Employers: Make Sure You Know Your legal Responsibilities
Someone typically starts their own business because they have a particular passion or they are good at the job they are doing and figure they could make more money doing it for themselves instead of for an employer.
Of course, that’s not the only reason people start their own business. It may be because they have been made redundant in their job, or they see an opportunity that is not being met, or it may be a host of other reasons.
But more often than not, most business start-ups involve the person or persons starting the business doing all the work.
As your business becomes successful and starts to grow, most businesses need to engage someone else to start helping them. It may be a receptionist, or a bookkeeper, or an apprentice.
There are several alternatives as to the method for getting help.
You may also choose to engage a firm that specializes in the area in which you need assistance. Specialists can often save you money and get better results than employing and training someone.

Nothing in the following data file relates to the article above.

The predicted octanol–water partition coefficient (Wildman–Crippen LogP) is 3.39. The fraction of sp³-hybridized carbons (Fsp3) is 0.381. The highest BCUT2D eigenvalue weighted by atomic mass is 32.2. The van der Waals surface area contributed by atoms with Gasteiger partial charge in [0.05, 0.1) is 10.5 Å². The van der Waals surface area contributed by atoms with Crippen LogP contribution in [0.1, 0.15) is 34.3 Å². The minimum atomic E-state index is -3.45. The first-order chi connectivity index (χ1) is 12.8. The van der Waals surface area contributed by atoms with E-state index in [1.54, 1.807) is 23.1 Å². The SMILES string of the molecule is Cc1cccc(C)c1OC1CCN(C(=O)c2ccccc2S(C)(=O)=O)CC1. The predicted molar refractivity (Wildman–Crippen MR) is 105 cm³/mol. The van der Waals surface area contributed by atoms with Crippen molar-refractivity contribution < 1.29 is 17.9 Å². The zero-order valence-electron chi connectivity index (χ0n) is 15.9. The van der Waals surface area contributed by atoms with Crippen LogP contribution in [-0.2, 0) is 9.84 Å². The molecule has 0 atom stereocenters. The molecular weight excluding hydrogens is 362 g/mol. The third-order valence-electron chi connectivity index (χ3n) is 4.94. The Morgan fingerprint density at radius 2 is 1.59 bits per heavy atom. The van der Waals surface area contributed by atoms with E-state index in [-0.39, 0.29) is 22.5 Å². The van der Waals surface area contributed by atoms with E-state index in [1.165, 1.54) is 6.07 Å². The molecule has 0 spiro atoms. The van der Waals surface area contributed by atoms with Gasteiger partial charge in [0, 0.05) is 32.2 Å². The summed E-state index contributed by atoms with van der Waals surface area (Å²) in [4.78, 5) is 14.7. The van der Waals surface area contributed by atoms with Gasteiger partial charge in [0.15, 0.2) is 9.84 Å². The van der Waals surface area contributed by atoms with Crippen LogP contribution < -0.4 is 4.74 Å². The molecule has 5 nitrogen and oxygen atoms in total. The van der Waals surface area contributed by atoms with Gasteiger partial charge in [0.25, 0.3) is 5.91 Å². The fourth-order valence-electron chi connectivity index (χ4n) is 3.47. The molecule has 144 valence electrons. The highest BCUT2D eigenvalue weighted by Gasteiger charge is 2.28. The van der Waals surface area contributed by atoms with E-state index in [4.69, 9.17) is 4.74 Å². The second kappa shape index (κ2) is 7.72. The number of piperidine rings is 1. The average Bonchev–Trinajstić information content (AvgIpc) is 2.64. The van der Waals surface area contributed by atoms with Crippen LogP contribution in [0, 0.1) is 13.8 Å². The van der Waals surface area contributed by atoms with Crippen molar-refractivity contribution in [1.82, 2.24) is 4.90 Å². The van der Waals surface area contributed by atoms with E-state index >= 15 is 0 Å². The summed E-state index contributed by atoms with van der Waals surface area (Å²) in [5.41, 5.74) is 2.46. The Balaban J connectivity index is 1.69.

Another option, as we have just alluded to, is taking on your own employees.
Each of these options has its own benefits and its own negatives. It is important to consider the alternatives carefully.
If you decide to enagage one or more employees, it is vitally important that you know your legal responsibilities. I hate to say this, but many employees in today’s ‘all about me’ world, have that ‘all about me’ attitude.
As an employer you have legal responsibilities when it comes to your employees. If you are in US, here is the first video in a series titled Introduction to US Employment Law.
If you are considering taking on employees and you are in the US, I sisncerely suggest taking the time to listen to this video as well as its other 4 parts that you can find here.